Question

    I am a solo practitioner, and I do a lot of guardian ad litem (GAL) work in family cases.

    I was offered a part-time job prosecuting child support enforcement actions for the county in which I live. I would like to take the job, but I am concerned about how it may affect my GAL work. I don’t really have a regular client when I act as a GAL, so I am not sure how to analyze whether I would have a conflict if I act as GAL in a case where the child support may be owed to the county.

    How do I analyze conflicts when working acting as both a GAL and child support attorney?

    Answer

    This question was addressed in La Crosse County Dep't of Soc. Servs. v. Rose K,1 in which a lawyer had a contract with La Crosse County to prosecute child support enforcement cases, and also had a private practice that involved GAL work.

    Tim Pierceorg tpierce wisbar Tim Pierce is ethics counsel with the State Bar of Wisconsin. Reach him by org tpierce wisbar email or through the Ethics Hotline at (608) 229-2017 or (800) 254-9154.

    Howard and Rose had five nonmarital children, and the lawyer had prosecuted several paternity actions against Howard, which resulted in Howard being ordered to pay child support to Rose. Because Rose received Aid to Families with Dependent Children (AFDC), her child support payments were assigned to the La Crosse County Child Support Agency.

    In 1994, a social worker filed a petition alleging that one of Rose’s children was in need of protection and services, and that was eventually expanded to include all the children. The same lawyer who had prosecuted the paternity actions against Howard was appointed GAL for all the children.

    Rose asked the trial court to disqualify the GAL, asserting conflicts arising from the duties of GAL and child support attorney for the county, but the trial court denied the motion. The court of appeals reversed, finding that the GAL had a conflict of interest under SCR 20:1.72, which states in the relevant part:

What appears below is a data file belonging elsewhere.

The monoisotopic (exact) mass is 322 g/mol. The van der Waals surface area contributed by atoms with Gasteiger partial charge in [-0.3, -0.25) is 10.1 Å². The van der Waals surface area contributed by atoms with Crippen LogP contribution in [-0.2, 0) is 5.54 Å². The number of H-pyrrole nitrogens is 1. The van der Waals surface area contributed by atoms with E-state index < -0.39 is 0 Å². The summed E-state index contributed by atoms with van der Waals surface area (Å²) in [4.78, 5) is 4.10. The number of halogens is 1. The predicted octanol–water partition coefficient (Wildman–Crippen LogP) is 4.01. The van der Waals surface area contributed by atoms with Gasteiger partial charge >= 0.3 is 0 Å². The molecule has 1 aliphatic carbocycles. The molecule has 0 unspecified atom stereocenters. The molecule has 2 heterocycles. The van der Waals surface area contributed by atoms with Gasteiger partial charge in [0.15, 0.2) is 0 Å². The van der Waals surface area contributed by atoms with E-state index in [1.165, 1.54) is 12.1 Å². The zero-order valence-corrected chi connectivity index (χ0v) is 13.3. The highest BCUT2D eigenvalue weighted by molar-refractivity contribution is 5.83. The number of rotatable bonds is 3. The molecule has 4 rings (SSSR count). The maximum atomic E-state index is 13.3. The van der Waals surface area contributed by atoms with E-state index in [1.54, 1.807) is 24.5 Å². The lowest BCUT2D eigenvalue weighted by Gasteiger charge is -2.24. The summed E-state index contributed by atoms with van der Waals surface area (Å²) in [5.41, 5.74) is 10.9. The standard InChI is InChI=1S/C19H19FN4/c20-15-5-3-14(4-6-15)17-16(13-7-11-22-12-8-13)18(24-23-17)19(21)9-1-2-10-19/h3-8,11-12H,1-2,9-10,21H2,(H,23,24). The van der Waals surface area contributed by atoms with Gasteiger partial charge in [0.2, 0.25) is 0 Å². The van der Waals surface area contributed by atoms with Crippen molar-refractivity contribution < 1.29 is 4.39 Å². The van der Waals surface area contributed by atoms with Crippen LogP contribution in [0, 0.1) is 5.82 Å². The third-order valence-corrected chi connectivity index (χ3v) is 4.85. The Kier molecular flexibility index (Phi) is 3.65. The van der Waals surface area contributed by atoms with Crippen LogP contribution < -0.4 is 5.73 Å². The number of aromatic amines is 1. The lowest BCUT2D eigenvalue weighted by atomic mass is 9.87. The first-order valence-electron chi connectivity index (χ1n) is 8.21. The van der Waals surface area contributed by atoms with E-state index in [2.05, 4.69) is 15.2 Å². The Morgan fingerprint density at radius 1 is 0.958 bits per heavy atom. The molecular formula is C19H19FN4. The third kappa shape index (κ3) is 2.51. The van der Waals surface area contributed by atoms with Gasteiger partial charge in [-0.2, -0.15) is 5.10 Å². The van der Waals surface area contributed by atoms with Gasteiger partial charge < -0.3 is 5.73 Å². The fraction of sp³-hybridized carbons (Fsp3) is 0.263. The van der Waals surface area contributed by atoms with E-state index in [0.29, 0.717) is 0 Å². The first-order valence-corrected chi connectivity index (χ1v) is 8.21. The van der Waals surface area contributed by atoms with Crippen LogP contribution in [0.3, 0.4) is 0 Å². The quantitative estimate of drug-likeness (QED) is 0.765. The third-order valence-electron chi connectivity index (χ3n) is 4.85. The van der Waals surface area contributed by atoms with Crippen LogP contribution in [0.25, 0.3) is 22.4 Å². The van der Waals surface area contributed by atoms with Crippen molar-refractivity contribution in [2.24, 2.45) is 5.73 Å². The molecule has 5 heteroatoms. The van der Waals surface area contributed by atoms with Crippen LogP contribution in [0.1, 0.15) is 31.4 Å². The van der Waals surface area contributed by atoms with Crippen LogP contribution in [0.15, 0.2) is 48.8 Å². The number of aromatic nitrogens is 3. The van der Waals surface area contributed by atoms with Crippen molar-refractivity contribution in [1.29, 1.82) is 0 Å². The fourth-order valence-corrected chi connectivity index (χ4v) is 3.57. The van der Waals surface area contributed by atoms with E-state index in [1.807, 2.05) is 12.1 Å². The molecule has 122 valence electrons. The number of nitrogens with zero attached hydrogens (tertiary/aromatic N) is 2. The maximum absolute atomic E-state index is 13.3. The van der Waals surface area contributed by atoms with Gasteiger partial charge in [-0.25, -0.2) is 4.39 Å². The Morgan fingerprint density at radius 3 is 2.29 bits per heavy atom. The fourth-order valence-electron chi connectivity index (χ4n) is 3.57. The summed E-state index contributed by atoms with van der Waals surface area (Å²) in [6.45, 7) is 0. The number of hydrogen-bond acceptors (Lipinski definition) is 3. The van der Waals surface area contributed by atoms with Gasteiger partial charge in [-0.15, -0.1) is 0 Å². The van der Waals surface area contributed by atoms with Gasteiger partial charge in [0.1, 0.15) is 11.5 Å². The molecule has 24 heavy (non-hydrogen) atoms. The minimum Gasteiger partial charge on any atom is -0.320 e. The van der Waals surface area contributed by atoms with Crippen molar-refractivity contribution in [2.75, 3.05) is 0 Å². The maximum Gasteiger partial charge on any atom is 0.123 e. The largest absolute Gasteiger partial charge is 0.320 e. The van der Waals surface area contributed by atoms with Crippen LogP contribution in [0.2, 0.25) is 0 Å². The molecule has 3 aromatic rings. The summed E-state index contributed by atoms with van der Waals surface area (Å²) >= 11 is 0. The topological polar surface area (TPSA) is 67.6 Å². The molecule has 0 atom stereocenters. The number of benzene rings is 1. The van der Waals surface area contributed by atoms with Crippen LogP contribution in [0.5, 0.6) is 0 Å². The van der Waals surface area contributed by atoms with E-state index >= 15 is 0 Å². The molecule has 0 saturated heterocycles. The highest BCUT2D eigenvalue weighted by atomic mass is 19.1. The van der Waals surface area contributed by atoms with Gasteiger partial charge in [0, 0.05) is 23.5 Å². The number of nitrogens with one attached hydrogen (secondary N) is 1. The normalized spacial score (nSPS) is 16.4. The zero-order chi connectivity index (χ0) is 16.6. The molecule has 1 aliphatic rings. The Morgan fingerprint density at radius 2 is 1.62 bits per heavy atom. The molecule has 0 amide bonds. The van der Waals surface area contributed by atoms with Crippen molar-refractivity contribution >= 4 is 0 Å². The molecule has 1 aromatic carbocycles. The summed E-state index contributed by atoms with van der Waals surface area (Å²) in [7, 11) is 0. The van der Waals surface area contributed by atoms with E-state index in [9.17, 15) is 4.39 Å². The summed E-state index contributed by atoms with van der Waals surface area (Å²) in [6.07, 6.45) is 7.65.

(a) Except as provided in par. (b), a lawyer shall not represent a client if the representation involves a concurrent conflict of interest. A concurrent conflict of interest exists if:

    ***

    (2) there is a significant risk that the representation of one or more clients will be materially limited by the lawyer's responsibilities to another client, a former client or a third person or by a personal interest of the lawyer.

    In describing the conflict, the court of appeals stated;

    Attorney Machi's duties include collecting support from Howard, and prosecuting and ultimately attempting to incarcerate him if he fails to pay support. The money that Howard pays to the state is money that is no longer available for him to provide to his children. Attorney Machi decides when to commence a support action against Howard. Her roles present the following conflicts: Should Attorney Machi commence a support action and satisfy her client, the state, and a person with whom she has a contractual relationship, La Crosse County? Or should she not do so because her other clients, Howard's children, could use the extra money for an item not provided through AFDC payments? If Howard fails to pay what is ordered, should Attorney Machi attempt to incarcerate him, thus depriving the children of a father? These conflicts are real, and they place Attorney Machi in a position that no attorney should face: deciding which of two clients she will serve.

    ***

    Attorney Machi has a duty to her clients, Rose and Howard's children. That representation is materially limited by Attorney Machi's responsibilities to another client, the state, and a third party, La Crosse County. We therefore conclude that the trial court erroneously exercised its discretion by denying Rose's request to disqualify Attorney Machi from her representation of Rose and Howard's children. Accordingly, we reverse and order the trial court to grant Rose's request to disqualify Attorney Machi.

    Cases addressing conflicts of GALs are rare, so lawyers who serve as GALs should be aware of those that exist.3 There are several important points to take away from the Rose K. decision:

    First, the court engaged in straightforward conflict analysis under SCR 20:1.7. That rule governs concurrent conflicts, so there is nothing noteworthy about that. What is noteworthy is that the court analyzed the conflict as if the GAL was representing the children, and in fact refers to the children as “her clients.” GALs represent the best interests of an individual rather than the individual4, but after acknowledging this fact, the court, in footnote two, states that conflicts will be analyzed as if the GAL represents the individual.5

    Second, the court found that it was appropriate for the mother to raise the issue of the GAL’s conflict. While the court did not use the word “standing,” the question of who has standing to complain of a conflict can become an issue in disqualification motions,6 but here the court had little trouble in determining that the mother had standing to complain of the conflict.